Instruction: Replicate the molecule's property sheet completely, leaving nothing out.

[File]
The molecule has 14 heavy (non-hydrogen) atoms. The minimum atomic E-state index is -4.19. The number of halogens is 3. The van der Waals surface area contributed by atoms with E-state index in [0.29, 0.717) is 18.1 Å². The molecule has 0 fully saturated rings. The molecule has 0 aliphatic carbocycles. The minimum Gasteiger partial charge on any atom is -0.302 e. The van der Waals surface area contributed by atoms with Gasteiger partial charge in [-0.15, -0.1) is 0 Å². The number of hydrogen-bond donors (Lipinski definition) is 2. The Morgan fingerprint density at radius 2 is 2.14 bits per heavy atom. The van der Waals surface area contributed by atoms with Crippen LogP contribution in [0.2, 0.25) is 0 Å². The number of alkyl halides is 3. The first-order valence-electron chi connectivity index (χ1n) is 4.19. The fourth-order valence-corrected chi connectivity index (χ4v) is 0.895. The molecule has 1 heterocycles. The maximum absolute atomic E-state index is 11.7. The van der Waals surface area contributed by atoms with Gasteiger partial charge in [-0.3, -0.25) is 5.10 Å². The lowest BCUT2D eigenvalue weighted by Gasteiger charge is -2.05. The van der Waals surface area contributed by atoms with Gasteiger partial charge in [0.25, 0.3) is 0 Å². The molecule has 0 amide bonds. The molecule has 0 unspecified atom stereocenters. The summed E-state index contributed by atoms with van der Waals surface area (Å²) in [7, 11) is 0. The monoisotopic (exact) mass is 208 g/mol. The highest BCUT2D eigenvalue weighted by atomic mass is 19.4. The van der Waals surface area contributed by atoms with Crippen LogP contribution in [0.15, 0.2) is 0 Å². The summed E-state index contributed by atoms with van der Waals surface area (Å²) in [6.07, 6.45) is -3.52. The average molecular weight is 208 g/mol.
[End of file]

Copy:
The molecule has 14 heavy (non-hydrogen) atoms. The minimum atomic E-state index is -4.19. The number of halogens is 3. The van der Waals surface area contributed by atoms with E-state index in [0.29, 0.717) is 18.1 Å². The molecule has 0 fully saturated rings. The molecule has 0 aliphatic carbocycles. The minimum Gasteiger partial charge on any atom is -0.302 e. The van der Waals surface area contributed by atoms with Gasteiger partial charge in [-0.15, -0.1) is 0 Å². The number of hydrogen-bond donors (Lipinski definition) is 2. The Morgan fingerprint density at radius 2 is 2.14 bits per heavy atom. The van der Waals surface area contributed by atoms with Crippen LogP contribution in [0.2, 0.25) is 0 Å². The number of alkyl halides is 3. The first-order valence-electron chi connectivity index (χ1n) is 4.19. The fourth-order valence-corrected chi connectivity index (χ4v) is 0.895. The molecule has 1 heterocycles. The maximum absolute atomic E-state index is 11.7. The van der Waals surface area contributed by atoms with Gasteiger partial charge in [-0.3, -0.25) is 5.10 Å². The lowest BCUT2D eigenvalue weighted by Gasteiger charge is -2.05. The van der Waals surface area contributed by atoms with Gasteiger partial charge in [0.25, 0.3) is 0 Å². The molecule has 0 amide bonds. The molecule has 0 unspecified atom stereocenters. The summed E-state index contributed by atoms with van der Waals surface area (Å²) in [7, 11) is 0. The monoisotopic (exact) mass is 208 g/mol. The highest BCUT2D eigenvalue weighted by atomic mass is 19.4. The van der Waals surface area contributed by atoms with Crippen LogP contribution in [0.15, 0.2) is 0 Å². The summed E-state index contributed by atoms with van der Waals surface area (Å²) in [6.07, 6.45) is -3.52. The average molecular weight is 208 g/mol.